So the groom, whose identity is being protected, reached out to the Whelan family to convey his concern.
Buoyed spirits, then horror
After a weekend of anxiety, David Whelan got to work early on New Year’s Eve.
“I’m a law librarian, so I got up first thing in the morning, and I got on the internet and started searching for things like ‘American killed in Moscow,’ ‘American car crash Moscow’ — that sort of thing. Eventually, I came across the news wires reporting that he had been detained.”
No one had seen or heard from him since the previous Friday, and Whelan’s discovery that his brother was alive immediately buoyed the spirits of the family.
“But then,” he said, “immediately, you’re hit with the horror that some member of your family’s been detained in Russia on charges that are obviously very serious.”
Espionage was the charge. The Russian government claimed via state-sponsored media channels that Paul Whelan had been arrested in the Metropol hotel in Moscow after having received a USB drive that contained the names of employees of a secret Russian agency.
David Whelan doesn’t deny that might have happened but is steadfast about his brother’s innocence.
“Do I believe that he was in the possession of it? I could see how that might happen. Do I believe he was probably entrapped into having that in his possession? I think that’s much more likely. I don’t think Paul would have been the sort of person who would have taken that risk.”
Espionage or spying, especially in Russia, is nothing to play with.
Whether Paul Whelan was aware of what he was receiving is not yet clear, based on available information, but David Whelan is adamant that his brother “is not a spy — he’s a tourist.”
A convenient target?
Former spies said it was highly unlikely Paul Whelan would’ve been working for the CIA.
“It’s not out of the realm of possibility. The CIA doesn’t always work with Boy Scouts,” said Valerie Plame, a former covert CIA covert operations officer.
But, she added, “I find it really hard to believe that someone with a dishonorable discharge from the U.S. Marines would be recruited into the CIA in that sort of capacity and be asked to provide espionage activities.”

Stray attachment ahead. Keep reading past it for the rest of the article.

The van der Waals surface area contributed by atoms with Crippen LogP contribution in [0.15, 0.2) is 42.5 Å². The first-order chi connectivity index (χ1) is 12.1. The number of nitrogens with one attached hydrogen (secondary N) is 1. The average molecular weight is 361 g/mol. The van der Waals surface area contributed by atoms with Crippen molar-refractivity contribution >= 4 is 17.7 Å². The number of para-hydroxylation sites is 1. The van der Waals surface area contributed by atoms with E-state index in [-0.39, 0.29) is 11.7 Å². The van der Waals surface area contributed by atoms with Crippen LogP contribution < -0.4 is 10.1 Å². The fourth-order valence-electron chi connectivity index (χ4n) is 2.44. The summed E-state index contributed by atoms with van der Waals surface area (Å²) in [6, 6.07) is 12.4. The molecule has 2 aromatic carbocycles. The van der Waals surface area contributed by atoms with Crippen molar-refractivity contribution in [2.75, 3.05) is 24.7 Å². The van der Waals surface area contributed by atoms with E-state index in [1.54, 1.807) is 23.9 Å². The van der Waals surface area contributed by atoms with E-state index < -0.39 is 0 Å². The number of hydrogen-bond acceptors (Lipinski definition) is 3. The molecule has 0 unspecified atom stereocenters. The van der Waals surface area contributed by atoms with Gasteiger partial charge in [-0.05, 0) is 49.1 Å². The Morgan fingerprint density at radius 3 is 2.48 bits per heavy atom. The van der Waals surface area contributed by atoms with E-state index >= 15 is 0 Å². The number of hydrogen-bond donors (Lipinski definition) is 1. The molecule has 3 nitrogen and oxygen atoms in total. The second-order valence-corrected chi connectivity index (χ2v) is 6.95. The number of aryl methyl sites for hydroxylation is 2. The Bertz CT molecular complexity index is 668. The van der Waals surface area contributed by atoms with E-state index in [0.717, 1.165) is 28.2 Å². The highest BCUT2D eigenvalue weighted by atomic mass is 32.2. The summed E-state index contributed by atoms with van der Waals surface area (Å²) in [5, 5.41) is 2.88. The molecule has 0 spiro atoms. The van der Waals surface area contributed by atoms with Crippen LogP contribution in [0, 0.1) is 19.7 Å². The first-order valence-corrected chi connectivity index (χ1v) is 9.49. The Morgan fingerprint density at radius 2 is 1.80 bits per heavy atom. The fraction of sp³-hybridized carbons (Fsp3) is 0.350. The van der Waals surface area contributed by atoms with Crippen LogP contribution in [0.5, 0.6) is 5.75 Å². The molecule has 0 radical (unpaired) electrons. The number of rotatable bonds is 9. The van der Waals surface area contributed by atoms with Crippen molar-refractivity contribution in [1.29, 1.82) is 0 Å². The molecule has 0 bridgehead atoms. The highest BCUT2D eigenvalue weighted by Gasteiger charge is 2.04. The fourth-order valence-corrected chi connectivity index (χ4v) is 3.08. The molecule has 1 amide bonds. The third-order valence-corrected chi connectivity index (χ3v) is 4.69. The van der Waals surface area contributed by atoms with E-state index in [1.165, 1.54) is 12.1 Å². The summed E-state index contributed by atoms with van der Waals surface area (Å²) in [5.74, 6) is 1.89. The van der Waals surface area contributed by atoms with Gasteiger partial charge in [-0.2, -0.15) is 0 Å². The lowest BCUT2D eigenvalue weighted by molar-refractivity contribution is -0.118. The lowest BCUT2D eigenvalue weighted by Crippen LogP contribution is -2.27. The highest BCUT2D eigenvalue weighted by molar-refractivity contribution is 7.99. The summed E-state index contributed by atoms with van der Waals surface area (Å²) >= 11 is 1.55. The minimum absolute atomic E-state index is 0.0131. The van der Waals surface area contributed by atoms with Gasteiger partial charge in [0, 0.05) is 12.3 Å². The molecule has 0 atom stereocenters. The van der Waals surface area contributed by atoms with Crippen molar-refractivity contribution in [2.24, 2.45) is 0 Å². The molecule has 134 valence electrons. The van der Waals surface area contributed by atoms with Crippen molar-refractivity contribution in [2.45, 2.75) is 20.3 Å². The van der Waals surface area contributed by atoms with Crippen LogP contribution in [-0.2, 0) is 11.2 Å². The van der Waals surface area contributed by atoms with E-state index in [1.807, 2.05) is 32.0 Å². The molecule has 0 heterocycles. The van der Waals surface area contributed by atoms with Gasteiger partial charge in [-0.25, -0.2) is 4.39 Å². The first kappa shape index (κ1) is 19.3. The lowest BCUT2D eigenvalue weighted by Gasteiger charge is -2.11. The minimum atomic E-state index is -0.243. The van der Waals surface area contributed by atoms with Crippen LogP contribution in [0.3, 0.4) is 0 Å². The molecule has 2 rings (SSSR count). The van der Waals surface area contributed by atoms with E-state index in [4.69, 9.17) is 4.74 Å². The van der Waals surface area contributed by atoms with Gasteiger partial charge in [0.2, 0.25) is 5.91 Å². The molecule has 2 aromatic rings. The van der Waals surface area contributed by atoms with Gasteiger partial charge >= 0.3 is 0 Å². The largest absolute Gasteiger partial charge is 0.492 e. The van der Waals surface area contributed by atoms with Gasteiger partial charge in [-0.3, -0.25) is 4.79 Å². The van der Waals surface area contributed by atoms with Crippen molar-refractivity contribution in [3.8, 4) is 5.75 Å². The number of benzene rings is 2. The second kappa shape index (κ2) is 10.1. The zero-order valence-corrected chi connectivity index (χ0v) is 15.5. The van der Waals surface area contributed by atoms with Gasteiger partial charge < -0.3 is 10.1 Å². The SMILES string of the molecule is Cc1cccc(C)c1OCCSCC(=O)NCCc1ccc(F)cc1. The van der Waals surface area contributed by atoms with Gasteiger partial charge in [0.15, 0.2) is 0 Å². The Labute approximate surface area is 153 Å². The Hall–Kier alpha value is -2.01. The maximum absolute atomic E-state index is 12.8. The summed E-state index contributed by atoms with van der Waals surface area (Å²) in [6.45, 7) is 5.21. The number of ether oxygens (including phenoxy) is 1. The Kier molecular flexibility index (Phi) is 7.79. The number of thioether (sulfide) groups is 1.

A likely explanation for what happened, according to Plame, was Paul Whelan might have been a convenient target.
“He enjoyed playing in this sandbox. He was on the Russian equivalent of Facebook, he works in security and fits the profile of someone that Russia could plausibly say, ‘This guy’s a spy, because he’s former military, now works in security,’” Plame said.
“In the Russian mind, security equals intelligence.”
Michael Maness, who spent 20 years in the CIA as a senior case officer and field manager, saw two possible Russian approaches.
“At first glance, it would appear Moscow misjudged their target for a sting and eventual swap operation — if, in fact, that’s what this was. If the Russians had run better due diligence on Whelan, they may have uncovered his checkered past and chosen a different target for their sting.”
But according to Maness, now director of Trapwire, it was precisely Paul Whelan’s history that could’ve made him a prime target for recruitment as well.
“Whelan’s dishonorable discharge, possible criminal activities and his infatuation with all things Russian would have actually made him a nice target for recruitment by the Russian intel services. As a case officer, his background and vulnerabilities would be exactly what I’d be looking for to formulate a recruitment pitch,” Maness said.